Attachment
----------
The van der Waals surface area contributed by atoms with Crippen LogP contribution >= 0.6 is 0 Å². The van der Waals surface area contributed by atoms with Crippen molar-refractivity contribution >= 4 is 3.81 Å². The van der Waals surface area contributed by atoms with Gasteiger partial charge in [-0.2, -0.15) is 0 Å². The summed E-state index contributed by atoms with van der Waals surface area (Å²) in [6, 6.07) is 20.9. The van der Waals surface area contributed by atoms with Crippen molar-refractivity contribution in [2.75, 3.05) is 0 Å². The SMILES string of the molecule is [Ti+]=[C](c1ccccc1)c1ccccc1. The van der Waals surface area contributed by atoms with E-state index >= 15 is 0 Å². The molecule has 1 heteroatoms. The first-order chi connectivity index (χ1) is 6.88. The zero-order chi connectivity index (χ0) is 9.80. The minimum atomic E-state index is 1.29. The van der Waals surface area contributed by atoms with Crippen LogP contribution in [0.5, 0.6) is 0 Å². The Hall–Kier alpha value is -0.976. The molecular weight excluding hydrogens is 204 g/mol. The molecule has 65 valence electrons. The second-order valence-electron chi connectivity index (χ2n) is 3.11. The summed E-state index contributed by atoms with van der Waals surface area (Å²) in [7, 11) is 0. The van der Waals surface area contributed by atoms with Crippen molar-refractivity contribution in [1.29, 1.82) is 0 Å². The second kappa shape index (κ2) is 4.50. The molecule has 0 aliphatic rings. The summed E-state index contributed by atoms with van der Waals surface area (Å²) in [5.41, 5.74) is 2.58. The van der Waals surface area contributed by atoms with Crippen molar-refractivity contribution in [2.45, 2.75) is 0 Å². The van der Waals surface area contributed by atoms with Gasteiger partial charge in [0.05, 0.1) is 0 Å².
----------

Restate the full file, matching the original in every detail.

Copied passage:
The van der Waals surface area contributed by atoms with Crippen LogP contribution >= 0.6 is 0 Å². The van der Waals surface area contributed by atoms with Crippen molar-refractivity contribution >= 4 is 3.81 Å². The van der Waals surface area contributed by atoms with Gasteiger partial charge in [-0.2, -0.15) is 0 Å². The summed E-state index contributed by atoms with van der Waals surface area (Å²) in [6, 6.07) is 20.9. The van der Waals surface area contributed by atoms with Crippen molar-refractivity contribution in [2.75, 3.05) is 0 Å². The SMILES string of the molecule is [Ti+]=[C](c1ccccc1)c1ccccc1. The van der Waals surface area contributed by atoms with E-state index >= 15 is 0 Å². The molecule has 1 heteroatoms. The first-order chi connectivity index (χ1) is 6.88. The zero-order chi connectivity index (χ0) is 9.80. The minimum atomic E-state index is 1.29. The van der Waals surface area contributed by atoms with Crippen LogP contribution in [0.5, 0.6) is 0 Å². The Hall–Kier alpha value is -0.976. The molecular weight excluding hydrogens is 204 g/mol. The molecule has 65 valence electrons. The second-order valence-electron chi connectivity index (χ2n) is 3.11. The summed E-state index contributed by atoms with van der Waals surface area (Å²) in [7, 11) is 0. The van der Waals surface area contributed by atoms with Crippen molar-refractivity contribution in [1.29, 1.82) is 0 Å². The second kappa shape index (κ2) is 4.50. The molecule has 0 aliphatic rings. The summed E-state index contributed by atoms with van der Waals surface area (Å²) in [5.41, 5.74) is 2.58. The van der Waals surface area contributed by atoms with Crippen molar-refractivity contribution in [2.45, 2.75) is 0 Å². The van der Waals surface area contributed by atoms with Gasteiger partial charge in [0.05, 0.1) is 0 Å².